A higher consumption of mushrooms, of all types, is associated with a lower risk of cancer. This is what emerges from a recent scientific research published in the journal Advances in Nutrition by an American team of the Penn State College of Medicine (Ba et al, Advances in Nutrition, March 2021).
The anticancer properties of mushrooms, the experiment
The researchers analyzed studies carried out from 1966 to 2020. In all, the data of 20,000 people were taken into consideration, assessing their state of health and food choices. What emerged is that those who consumed more mushrooms had a lower risk of developing tumors. In particular, the daily consumption of 18 grams of mushrooms is linked to a 45% decrease in the risk of cellular degeneration. This protective effect has been observed with all types of mushrooms, such as shiitake, champignon, oyster, king oyster and maitake mushrooms.
At the base the action of an amino acid with antioxidant power
Mushrooms are a precious source of vitamins, minerals and antioxidants. Above all, they are a source of ergothioneine, a very special amino acid, with powerful antioxidant properties and capable of protecting cells. As pointed out by the authors of the study, it is precisely the presence of ergothioneine that gives mushrooms their anticancer properties. Ergothioneine is present in greater quantities in shiitake, maitake, king oyster and oyster mushrooms but, despite this, all varieties of mushrooms have been shown to protect health against cancer.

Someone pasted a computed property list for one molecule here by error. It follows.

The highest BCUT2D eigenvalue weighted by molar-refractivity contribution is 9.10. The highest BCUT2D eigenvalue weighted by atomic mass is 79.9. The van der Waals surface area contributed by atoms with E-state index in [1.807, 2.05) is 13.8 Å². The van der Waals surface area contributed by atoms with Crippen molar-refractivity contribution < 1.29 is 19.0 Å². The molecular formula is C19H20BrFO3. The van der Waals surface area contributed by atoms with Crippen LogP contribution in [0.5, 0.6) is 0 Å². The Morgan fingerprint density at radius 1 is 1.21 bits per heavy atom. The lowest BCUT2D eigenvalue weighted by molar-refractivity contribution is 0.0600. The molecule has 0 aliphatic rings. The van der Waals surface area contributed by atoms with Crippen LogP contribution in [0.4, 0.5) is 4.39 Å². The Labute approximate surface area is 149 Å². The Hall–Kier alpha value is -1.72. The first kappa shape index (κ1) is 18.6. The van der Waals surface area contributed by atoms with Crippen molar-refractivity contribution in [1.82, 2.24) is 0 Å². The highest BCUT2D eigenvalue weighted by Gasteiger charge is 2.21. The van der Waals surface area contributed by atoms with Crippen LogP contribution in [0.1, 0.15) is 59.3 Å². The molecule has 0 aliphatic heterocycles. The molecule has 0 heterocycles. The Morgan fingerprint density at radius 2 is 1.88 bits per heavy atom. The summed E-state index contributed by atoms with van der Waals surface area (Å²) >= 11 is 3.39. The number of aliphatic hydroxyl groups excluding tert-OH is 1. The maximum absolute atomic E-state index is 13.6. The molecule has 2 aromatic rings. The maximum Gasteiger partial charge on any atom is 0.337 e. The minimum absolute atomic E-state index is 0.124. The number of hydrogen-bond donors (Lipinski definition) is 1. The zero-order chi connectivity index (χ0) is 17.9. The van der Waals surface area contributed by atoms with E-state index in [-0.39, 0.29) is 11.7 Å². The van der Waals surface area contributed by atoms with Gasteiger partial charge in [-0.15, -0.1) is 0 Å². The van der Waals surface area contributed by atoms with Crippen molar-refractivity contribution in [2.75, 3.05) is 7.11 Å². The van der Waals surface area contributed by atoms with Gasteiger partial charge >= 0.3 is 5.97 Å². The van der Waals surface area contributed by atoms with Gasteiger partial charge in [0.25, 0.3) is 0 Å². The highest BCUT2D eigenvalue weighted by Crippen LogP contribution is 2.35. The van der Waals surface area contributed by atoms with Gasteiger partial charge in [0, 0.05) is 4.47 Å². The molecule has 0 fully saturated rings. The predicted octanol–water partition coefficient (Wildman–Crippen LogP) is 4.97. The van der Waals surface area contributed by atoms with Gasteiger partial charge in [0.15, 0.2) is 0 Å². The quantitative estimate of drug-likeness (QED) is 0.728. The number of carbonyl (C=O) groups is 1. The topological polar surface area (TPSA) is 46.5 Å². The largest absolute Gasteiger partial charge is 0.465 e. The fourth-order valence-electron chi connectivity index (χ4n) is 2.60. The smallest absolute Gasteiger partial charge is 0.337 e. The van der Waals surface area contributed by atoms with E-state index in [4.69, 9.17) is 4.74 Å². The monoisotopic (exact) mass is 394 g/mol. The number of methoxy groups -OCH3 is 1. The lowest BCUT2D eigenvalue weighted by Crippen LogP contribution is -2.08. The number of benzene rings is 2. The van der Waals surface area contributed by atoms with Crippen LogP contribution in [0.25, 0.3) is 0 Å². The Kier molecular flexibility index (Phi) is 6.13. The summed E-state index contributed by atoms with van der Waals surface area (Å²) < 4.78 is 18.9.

Other studies will have to follow to understand the exact mechanism of action. At the moment, however, it can certainly be a good choice to add mushrooms to soups, salads, filling of omelettes or as a tasty side dish.